The impact of firearms is most readily seen in conflicts and crime by the magnitude of homicides and other violent deaths as indicated above. However, there are consequences less visible and therefore harder to measure and often longer lasting that need understanding in order to prevent, reduce and eliminate the violence associated with firearms. This Module uses frequently the term 'weaponization' to refer to the broader impact of firearms on societies, and which describes a situation where firearms are easily accessible within a State or community, or readily available to those who would kill, injure, or intimidate others for political or criminal purposes.
Most of the campaigns to reduce armed violence, leading up to the adoption of international instruments such as the Firearms Protocol and the Programme of Action on Small Arms (PoA) in 2001, and the Arms Trade Treaty in 2014 (United Nations, 2014), shared the common concern for the human suffering associated with the availability and misuse of firearms, and with their broader impact on development and on society. This is when ad hoc data and studies were first generated on the effects of armed violence on economic, social, political and human development. The Small Arms Survey 2003: Development Denied (see also Batchelor and Krause, 2003),presented an analysis of the links between armed violence and human development in greater depth. Table 1.3 provides an overview on the most visible direct and indirect effects of conflict or crime-related violence on a State or community.
Since then, research in this field has developed considerably, especially in connection with the Millenium Development Goals and more recently with the new 2030 Agenda for Sustainable Development, but the above overview of impact on development and relevant indicators remains a valid starting point for an introduction to the effects associated with the acqusition, transfer and accumulation of firearms in communities and societies. While some of these effects are self-explanatory, others need further explanation. A number of these issues are considered in more depth in Module 10.
The relationship between firearms and human rights is complex. Whilst firearms play a critical role in law enforcement and military operations for the protection of human rights and security, they are also often used to violate human rights.
In 2015, the Human Rights Council, requested the High Commissioner of Human Rights to prepare a report on the different ways in which civilian acquisition, possession and use of firearms have been effectively regulated. The purpose was to assess the contribution such regulations make to the protection of human rights, in particular the right to life and security of a person, and to identify the best practices that may guide States to further develop relevant national regulations (Office of the United Nations High Commissioner for Human Rights, 2016). The report was developed with contributions from States, United Nations agencies, international organizations, national human rights institutions, and non-governmental organizations and based on a standard questionnaire and published in 2016. The report concluded that:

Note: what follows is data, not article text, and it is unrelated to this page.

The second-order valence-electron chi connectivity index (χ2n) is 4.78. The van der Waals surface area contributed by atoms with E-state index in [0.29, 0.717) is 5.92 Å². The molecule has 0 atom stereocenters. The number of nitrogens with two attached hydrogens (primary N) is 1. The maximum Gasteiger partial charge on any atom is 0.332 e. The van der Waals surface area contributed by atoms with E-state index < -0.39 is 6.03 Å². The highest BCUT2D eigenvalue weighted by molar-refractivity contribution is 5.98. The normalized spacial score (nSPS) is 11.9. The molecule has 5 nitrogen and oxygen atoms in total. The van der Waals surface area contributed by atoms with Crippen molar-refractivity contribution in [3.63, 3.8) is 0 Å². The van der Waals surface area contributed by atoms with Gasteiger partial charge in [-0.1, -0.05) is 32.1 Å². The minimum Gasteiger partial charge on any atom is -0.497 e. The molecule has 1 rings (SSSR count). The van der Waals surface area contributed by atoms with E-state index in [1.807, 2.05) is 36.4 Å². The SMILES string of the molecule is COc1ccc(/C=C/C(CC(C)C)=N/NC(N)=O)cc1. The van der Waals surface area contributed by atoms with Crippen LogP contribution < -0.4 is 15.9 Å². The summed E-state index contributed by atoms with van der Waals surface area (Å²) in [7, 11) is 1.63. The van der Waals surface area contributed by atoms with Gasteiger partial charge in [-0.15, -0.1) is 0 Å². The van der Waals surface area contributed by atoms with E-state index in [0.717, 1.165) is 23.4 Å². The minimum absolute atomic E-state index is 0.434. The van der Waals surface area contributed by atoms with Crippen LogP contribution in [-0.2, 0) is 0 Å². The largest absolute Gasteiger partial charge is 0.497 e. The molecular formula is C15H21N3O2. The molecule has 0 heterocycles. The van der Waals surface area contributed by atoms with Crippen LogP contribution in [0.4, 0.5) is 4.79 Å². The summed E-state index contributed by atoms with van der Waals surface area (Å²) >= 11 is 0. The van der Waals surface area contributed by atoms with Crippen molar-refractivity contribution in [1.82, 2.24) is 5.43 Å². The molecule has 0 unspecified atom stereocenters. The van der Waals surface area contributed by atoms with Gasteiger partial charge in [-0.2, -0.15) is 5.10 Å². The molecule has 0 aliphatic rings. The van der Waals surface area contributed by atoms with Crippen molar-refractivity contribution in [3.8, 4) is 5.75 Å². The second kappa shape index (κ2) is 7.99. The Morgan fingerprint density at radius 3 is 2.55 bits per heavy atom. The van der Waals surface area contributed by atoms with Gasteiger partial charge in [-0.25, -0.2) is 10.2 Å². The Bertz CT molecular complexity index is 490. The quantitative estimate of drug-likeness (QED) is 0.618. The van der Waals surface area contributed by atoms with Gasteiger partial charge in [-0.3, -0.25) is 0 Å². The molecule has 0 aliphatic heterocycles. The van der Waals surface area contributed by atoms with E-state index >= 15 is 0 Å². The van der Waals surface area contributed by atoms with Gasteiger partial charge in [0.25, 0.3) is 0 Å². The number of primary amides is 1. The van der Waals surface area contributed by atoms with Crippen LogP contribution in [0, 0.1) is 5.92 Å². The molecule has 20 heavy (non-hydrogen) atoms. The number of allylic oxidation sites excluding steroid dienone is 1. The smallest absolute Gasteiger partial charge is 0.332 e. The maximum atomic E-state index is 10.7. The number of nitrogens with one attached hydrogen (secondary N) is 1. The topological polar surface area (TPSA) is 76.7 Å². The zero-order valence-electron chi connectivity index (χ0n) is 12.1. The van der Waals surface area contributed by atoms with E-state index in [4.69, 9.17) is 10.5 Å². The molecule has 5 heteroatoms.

Illicit firearms trafficking and violence negatively impacts on security and on development, and thus can directly threaten the achievement of the United Nations Sustainable Development Goals, in particular its SDG 16, namely to promote peaceful and inclusive societies for sustainable development, provide access to justice for all and build effective, accountable and inclusive institutions at all levels. However, the question of the relationship between firearms and human rights is more complex and often subject to debate.
These sometimes polarized views can be exemplified by looking at the positions of two well known NGOs active in this field. On the one hand, is the position taken by Amnesty International in their website 'Gun Violence - Key facts' in which they argue that gun violence infringes the rights to life, personal security and freedom of expression among other things.
On the other hand, there are lobbyists and campaign groups, such as the United States National Rifle Association (NRA), that consider keeping and bearing a gun should be seen as a constitutional right based on the Second Amendment of US constitution, and claim their right to self-defence as a basic human right. Nevertheless, the controversial position of the NRA has been the subject of multiple debates regarding who are the real defenders of Second Amendment and the role NRA had in shaping firearms legislation (Erickson, 2018). The debates, largely confined to the United States, question whether the right to self-defence as a constitutional right automatically elevates it to the level of a fundamental human right. The complexity of this debate involves broader questions on the State 's monopoly (and obligation) to legally use force and firearms to protect its citizens versus the right of citizens to own and use weapons for self-defence purposes, and to 'take justice in their hands' (Brettschneider, 2018). These issues lie outside the scope of this Module series and therefore cannot be fully addressed here.